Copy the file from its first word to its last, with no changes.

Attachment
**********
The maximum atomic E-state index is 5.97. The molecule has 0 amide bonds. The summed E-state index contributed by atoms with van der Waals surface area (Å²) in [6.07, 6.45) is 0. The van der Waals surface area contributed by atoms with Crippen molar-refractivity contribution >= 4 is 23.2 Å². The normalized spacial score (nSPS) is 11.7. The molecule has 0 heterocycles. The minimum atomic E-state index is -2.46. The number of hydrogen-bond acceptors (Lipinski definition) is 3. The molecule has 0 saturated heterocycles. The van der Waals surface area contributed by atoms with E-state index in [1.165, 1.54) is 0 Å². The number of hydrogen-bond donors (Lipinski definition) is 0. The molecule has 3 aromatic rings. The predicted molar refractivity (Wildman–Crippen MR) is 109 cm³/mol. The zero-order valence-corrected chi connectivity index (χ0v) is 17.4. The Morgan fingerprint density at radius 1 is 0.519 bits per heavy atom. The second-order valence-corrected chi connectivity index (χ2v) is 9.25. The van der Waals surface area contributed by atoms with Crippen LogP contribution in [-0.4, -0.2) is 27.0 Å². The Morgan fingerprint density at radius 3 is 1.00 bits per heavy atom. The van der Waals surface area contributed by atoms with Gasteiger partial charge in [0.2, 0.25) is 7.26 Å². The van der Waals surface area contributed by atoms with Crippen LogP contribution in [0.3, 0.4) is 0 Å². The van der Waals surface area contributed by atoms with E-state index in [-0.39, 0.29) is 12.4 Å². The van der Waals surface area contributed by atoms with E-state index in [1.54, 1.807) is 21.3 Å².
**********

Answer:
The maximum atomic E-state index is 5.97. The molecule has 0 amide bonds. The summed E-state index contributed by atoms with van der Waals surface area (Å²) in [6.07, 6.45) is 0. The van der Waals surface area contributed by atoms with Crippen molar-refractivity contribution >= 4 is 23.2 Å². The normalized spacial score (nSPS) is 11.7. The molecule has 0 heterocycles. The minimum atomic E-state index is -2.46. The number of hydrogen-bond acceptors (Lipinski definition) is 3. The molecule has 0 saturated heterocycles. The van der Waals surface area contributed by atoms with E-state index in [1.165, 1.54) is 0 Å². The number of hydrogen-bond donors (Lipinski definition) is 0. The molecule has 3 aromatic rings. The predicted molar refractivity (Wildman–Crippen MR) is 109 cm³/mol. The zero-order valence-corrected chi connectivity index (χ0v) is 17.4. The Morgan fingerprint density at radius 1 is 0.519 bits per heavy atom. The second-order valence-corrected chi connectivity index (χ2v) is 9.25. The van der Waals surface area contributed by atoms with Crippen LogP contribution in [-0.4, -0.2) is 27.0 Å². The Morgan fingerprint density at radius 3 is 1.00 bits per heavy atom. The van der Waals surface area contributed by atoms with Gasteiger partial charge in [0.2, 0.25) is 7.26 Å². The van der Waals surface area contributed by atoms with Crippen LogP contribution in [0.3, 0.4) is 0 Å². The van der Waals surface area contributed by atoms with E-state index in [-0.39, 0.29) is 12.4 Å². The van der Waals surface area contributed by atoms with E-state index in [1.54, 1.807) is 21.3 Å².